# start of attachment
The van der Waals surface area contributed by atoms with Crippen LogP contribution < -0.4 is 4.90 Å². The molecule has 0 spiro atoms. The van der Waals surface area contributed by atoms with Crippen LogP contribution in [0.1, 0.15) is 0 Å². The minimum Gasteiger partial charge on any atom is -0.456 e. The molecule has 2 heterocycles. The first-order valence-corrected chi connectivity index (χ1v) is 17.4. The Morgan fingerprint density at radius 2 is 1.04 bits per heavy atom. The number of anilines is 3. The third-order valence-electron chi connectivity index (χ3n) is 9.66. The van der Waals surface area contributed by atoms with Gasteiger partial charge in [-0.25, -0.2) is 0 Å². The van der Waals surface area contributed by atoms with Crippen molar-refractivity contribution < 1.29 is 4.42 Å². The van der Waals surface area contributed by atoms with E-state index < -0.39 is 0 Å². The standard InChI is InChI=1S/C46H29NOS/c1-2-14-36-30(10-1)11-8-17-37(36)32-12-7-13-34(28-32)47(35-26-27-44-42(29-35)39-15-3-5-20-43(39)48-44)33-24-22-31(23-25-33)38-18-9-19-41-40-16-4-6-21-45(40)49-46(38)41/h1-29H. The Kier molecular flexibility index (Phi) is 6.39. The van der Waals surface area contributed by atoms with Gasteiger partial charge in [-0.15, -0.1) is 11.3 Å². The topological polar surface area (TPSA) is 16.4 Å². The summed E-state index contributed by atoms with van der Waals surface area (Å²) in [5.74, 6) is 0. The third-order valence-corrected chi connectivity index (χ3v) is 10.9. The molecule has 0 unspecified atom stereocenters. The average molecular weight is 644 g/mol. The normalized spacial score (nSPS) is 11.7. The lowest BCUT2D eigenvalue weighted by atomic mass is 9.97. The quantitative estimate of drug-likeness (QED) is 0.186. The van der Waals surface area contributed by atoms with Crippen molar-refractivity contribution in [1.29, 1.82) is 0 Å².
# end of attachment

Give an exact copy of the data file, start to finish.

The van der Waals surface area contributed by atoms with Crippen LogP contribution < -0.4 is 4.90 Å². The molecule has 0 spiro atoms. The van der Waals surface area contributed by atoms with Crippen LogP contribution in [0.1, 0.15) is 0 Å². The minimum Gasteiger partial charge on any atom is -0.456 e. The molecule has 2 heterocycles. The first-order valence-corrected chi connectivity index (χ1v) is 17.4. The Morgan fingerprint density at radius 2 is 1.04 bits per heavy atom. The number of anilines is 3. The third-order valence-electron chi connectivity index (χ3n) is 9.66. The van der Waals surface area contributed by atoms with Gasteiger partial charge in [-0.25, -0.2) is 0 Å². The van der Waals surface area contributed by atoms with Crippen molar-refractivity contribution < 1.29 is 4.42 Å². The van der Waals surface area contributed by atoms with E-state index < -0.39 is 0 Å². The standard InChI is InChI=1S/C46H29NOS/c1-2-14-36-30(10-1)11-8-17-37(36)32-12-7-13-34(28-32)47(35-26-27-44-42(29-35)39-15-3-5-20-43(39)48-44)33-24-22-31(23-25-33)38-18-9-19-41-40-16-4-6-21-45(40)49-46(38)41/h1-29H. The Kier molecular flexibility index (Phi) is 6.39. The van der Waals surface area contributed by atoms with Gasteiger partial charge in [-0.15, -0.1) is 11.3 Å². The topological polar surface area (TPSA) is 16.4 Å². The summed E-state index contributed by atoms with van der Waals surface area (Å²) in [5.74, 6) is 0. The third-order valence-corrected chi connectivity index (χ3v) is 10.9. The molecule has 0 unspecified atom stereocenters. The average molecular weight is 644 g/mol. The normalized spacial score (nSPS) is 11.7. The lowest BCUT2D eigenvalue weighted by atomic mass is 9.97. The quantitative estimate of drug-likeness (QED) is 0.186. The van der Waals surface area contributed by atoms with Crippen molar-refractivity contribution in [1.29, 1.82) is 0 Å².